A retrospective analysis of 240 patients who received the Edwards SAPIEN (Edwards Lifesciences; Irvine, CA) transcatheter heart valve demonstrated that patients who required a new PPM after TAVR tended to have shorter MS length (6.4 ± 1.7 mm vs. 7.7 ± 1.9 mm; p < 0.001) and a greater valve implantation depth (0.60 ± 2.9 mm vs. 2.5 ± 2.4 mm; p < 0.001).13 Additionally, in the lower regions of the aortic valve leaflets, the noncoronary cusp device landing zone calcium volume (measured in mm3 on the pre-TAVR multidetector computed tomography scan) is an independent predictor of new PPM requirement.13 In fact, multivariate analysis from this study showed that the combination of baseline RBBB, a low or negative valve implantation depth, and significant noncoronary cusp device landing zone calcium volume is highly predictive of post-TAVR PPM.
In a multivariable analysis of 244 patients treated with SAPIEN S3 (Edwards Lifesciences; Irvine, CA), independent predictors of PPM were previous RBBB (OR 11.965; 95% confidence interval [CI], 3.406-42.026]; p < 0.001) and implantation depth at the nonseptal side (OR 1.066; 95% CI, 1.066-1.127; p = 0.022, per % of frame below annulus) but not prosthesis oversizing (OR 0.217; 95% CI, 0.026-1.780]; p = 0.155).14 In another study, oversizing did not affect new PPM rates; however, the ratio of the valve diameter to LVOT diameter has a trend toward statistical significance, with every 0.1 increment conferring a 1.29 odds increase in the likelihood of needing a new PPM (p = .07).16 In a report on 867 patients treated with the SAPIEN transcatheter heart valve, valve implantation depth >6 mm was associated with a significant increase in new PPM (OR 2.03; p = 0.0092).15
Although old data showed higher risk of PPM with self-expanding or mechanically expanding devices over balloon-expandable devices,16,17 new data showed that pacemaker rates with newer generation valves are comparable.18,19 Furthermore, data from 137 consecutive patients who underwent TAVR (Edwards SAPIEN valve) between June 2008 and October 2012 at Massachusetts General Hospital were reviewed.20 The role of various predictors for pacemaker implantation after TAVR, including the valve index (calculated as [valve size/LVOT diameter] × 100), was investigated. A total of 31/110 (28.2%) patients required implantation of a PPM after TAVR. The median time to implantation of a PPM was 5 days after the procedure. On multivariate analysis, the presence of preexisting RBBB was found to be a strong predictor of PPM implantation after TAVR (adjusted OR 4.87; 95% CI, 1.29-18.46; p = 0.020). Using the receiver operator curve analysis, a cut-off value of valve index = 128 was found to be a strong predictor for PPM implantation with a sensitivity of 73% and specificity of 61% (c statistic = 0.68). A larger implanted valve size relative to LVOT diameter leads to a greater compression of the intrinsic conduction system, increasing the need for pacemaker placement.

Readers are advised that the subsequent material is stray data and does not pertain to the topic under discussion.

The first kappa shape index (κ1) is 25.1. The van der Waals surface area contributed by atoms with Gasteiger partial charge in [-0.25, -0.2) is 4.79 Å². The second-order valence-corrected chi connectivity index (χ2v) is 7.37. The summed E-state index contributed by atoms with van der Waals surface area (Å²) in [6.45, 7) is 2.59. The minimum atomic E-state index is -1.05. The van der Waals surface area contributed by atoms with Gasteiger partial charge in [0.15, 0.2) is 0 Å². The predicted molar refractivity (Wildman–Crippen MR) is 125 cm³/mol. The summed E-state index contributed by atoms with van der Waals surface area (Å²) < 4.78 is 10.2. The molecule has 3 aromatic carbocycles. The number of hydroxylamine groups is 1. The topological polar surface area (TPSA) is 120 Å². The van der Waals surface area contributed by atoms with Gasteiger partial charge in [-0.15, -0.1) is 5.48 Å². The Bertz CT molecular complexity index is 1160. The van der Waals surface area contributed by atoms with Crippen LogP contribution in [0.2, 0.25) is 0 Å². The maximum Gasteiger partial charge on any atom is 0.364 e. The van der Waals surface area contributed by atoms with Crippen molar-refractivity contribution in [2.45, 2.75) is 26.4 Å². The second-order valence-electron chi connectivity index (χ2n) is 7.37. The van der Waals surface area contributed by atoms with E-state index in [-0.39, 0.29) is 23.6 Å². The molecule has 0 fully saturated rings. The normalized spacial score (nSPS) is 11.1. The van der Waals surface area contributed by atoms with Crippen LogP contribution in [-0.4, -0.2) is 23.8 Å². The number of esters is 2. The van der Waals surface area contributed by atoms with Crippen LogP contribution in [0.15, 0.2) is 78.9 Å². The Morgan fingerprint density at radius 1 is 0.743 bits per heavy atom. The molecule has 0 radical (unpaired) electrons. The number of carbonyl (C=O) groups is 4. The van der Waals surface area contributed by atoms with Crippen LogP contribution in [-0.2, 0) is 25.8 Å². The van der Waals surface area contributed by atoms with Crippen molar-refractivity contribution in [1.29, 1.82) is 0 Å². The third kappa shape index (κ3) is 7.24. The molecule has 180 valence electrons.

A recent study by Ream et al. showed the utility of 30-day ambulatory event monitoring in identifying post-TAVR delayed high-grade AVB (≥2 days post-TAVR).21 In this single-center study, ambulatory event monitoring was helpful in the identification and treatment of 10% of post-TAVR outpatients who had delayed high-grade AVB. Unexplained post-TAVR 30-day mortality is significant, with syncope and sudden cardiac death post-TAVR possibly related to undiagnosed incident delayed high-grade AVB occurring after hospital discharge. Ambulatory event monitoring may become part of the routine post-TAVR follow-up.
Tailored assessment of the risk of new PPM requirement should include all the aforementioned variables to anticipate the risk and fully inform the patient. There are several studies demonstrating that nearly 50% of patients who receive a post-TAVR PPM are no longer pacemaker-dependent at 1 year.22 This suggests that certain patients may experience recovery of their atrioventricular nodal function after the initial mechanical or ischemic conduction system injury immediately after TAVR. Regarding health care costs, receiving a new PPM after TAVR has been reported to significantly increase per-patient costs and hospital length of stay. Special attention must be taken to minimize the need for post-TAVR PPM in cases when it can be prevented.
- Leon MB, Smith CR, Mack M, et al. Transcatheter aortic-valve implantation for aortic stenosis in patients who cannot undergo surgery. N Engl J Med 2010;363:1597-607.
- Smith CR, Leon MB, Mack MJ, et al. Transcatheter versus surgical aortic-valve replacement in high-risk patients. N Engl J Med 2011;364:2187-98.
- Leon MB, Smith CR. Transcatheter Aortic-Valve Replacement. N Engl J Med 2016;375:700-1.